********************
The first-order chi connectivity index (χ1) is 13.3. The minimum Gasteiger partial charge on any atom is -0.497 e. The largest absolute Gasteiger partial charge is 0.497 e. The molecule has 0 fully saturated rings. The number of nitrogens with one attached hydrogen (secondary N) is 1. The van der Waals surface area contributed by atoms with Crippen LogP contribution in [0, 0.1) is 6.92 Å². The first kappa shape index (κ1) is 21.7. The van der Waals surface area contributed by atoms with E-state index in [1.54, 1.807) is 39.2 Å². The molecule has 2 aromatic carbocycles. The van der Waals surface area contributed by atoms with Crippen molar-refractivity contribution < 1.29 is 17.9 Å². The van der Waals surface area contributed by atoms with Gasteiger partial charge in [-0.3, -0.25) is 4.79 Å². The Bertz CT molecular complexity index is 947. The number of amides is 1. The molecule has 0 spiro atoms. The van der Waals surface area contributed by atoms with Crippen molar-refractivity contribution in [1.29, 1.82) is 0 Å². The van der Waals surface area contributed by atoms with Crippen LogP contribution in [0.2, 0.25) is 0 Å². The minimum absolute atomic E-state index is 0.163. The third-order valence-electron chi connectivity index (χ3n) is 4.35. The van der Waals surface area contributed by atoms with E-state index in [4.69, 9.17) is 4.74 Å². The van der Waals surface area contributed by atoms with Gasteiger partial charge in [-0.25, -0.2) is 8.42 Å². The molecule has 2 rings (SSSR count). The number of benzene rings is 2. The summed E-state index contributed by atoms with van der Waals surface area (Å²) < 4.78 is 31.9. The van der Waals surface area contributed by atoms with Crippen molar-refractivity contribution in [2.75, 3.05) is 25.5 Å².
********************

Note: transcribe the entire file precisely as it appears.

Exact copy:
The first-order chi connectivity index (χ1) is 13.3. The minimum Gasteiger partial charge on any atom is -0.497 e. The largest absolute Gasteiger partial charge is 0.497 e. The molecule has 0 fully saturated rings. The number of nitrogens with one attached hydrogen (secondary N) is 1. The van der Waals surface area contributed by atoms with Crippen LogP contribution in [0, 0.1) is 6.92 Å². The first kappa shape index (κ1) is 21.7. The van der Waals surface area contributed by atoms with E-state index in [1.54, 1.807) is 39.2 Å². The molecule has 2 aromatic carbocycles. The van der Waals surface area contributed by atoms with Crippen molar-refractivity contribution < 1.29 is 17.9 Å². The van der Waals surface area contributed by atoms with Gasteiger partial charge in [-0.3, -0.25) is 4.79 Å². The Bertz CT molecular complexity index is 947. The number of amides is 1. The molecule has 0 spiro atoms. The van der Waals surface area contributed by atoms with Crippen molar-refractivity contribution in [1.29, 1.82) is 0 Å². The van der Waals surface area contributed by atoms with Crippen LogP contribution in [0.2, 0.25) is 0 Å². The minimum absolute atomic E-state index is 0.163. The third-order valence-electron chi connectivity index (χ3n) is 4.35. The van der Waals surface area contributed by atoms with E-state index in [4.69, 9.17) is 4.74 Å². The van der Waals surface area contributed by atoms with Gasteiger partial charge in [-0.25, -0.2) is 8.42 Å². The molecule has 2 rings (SSSR count). The number of benzene rings is 2. The summed E-state index contributed by atoms with van der Waals surface area (Å²) < 4.78 is 31.9. The van der Waals surface area contributed by atoms with Crippen molar-refractivity contribution in [2.75, 3.05) is 25.5 Å².